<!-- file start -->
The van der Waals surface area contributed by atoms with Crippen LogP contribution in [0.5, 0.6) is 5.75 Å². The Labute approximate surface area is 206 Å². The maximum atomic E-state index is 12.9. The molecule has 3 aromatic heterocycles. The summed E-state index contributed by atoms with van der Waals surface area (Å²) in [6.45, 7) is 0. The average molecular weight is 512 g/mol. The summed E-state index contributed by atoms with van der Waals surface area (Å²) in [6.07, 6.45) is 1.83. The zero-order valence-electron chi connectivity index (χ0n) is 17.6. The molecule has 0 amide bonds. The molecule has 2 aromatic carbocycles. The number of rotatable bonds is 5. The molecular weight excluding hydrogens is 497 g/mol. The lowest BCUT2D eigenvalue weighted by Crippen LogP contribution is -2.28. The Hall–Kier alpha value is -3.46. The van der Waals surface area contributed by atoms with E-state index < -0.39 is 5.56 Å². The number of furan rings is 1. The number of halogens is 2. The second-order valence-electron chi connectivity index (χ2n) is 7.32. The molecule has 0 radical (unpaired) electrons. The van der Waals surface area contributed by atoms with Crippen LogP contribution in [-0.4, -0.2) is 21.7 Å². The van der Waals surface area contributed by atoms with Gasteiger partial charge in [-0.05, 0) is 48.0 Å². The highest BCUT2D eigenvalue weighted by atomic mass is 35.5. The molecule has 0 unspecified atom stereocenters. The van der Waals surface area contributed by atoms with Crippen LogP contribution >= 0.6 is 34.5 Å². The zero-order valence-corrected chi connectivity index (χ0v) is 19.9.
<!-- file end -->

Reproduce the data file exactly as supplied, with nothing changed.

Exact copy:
The van der Waals surface area contributed by atoms with Crippen LogP contribution in [0.5, 0.6) is 5.75 Å². The Labute approximate surface area is 206 Å². The maximum atomic E-state index is 12.9. The molecule has 3 aromatic heterocycles. The summed E-state index contributed by atoms with van der Waals surface area (Å²) in [6.45, 7) is 0. The average molecular weight is 512 g/mol. The summed E-state index contributed by atoms with van der Waals surface area (Å²) in [6.07, 6.45) is 1.83. The zero-order valence-electron chi connectivity index (χ0n) is 17.6. The molecule has 0 amide bonds. The molecule has 2 aromatic carbocycles. The number of rotatable bonds is 5. The molecular weight excluding hydrogens is 497 g/mol. The lowest BCUT2D eigenvalue weighted by Crippen LogP contribution is -2.28. The Hall–Kier alpha value is -3.46. The van der Waals surface area contributed by atoms with E-state index < -0.39 is 5.56 Å². The number of furan rings is 1. The number of halogens is 2. The second-order valence-electron chi connectivity index (χ2n) is 7.32. The molecule has 0 radical (unpaired) electrons. The van der Waals surface area contributed by atoms with Crippen LogP contribution in [-0.4, -0.2) is 21.7 Å². The van der Waals surface area contributed by atoms with Gasteiger partial charge in [-0.05, 0) is 48.0 Å². The highest BCUT2D eigenvalue weighted by atomic mass is 35.5. The molecule has 0 unspecified atom stereocenters. The van der Waals surface area contributed by atoms with Crippen LogP contribution >= 0.6 is 34.5 Å². The zero-order valence-corrected chi connectivity index (χ0v) is 19.9.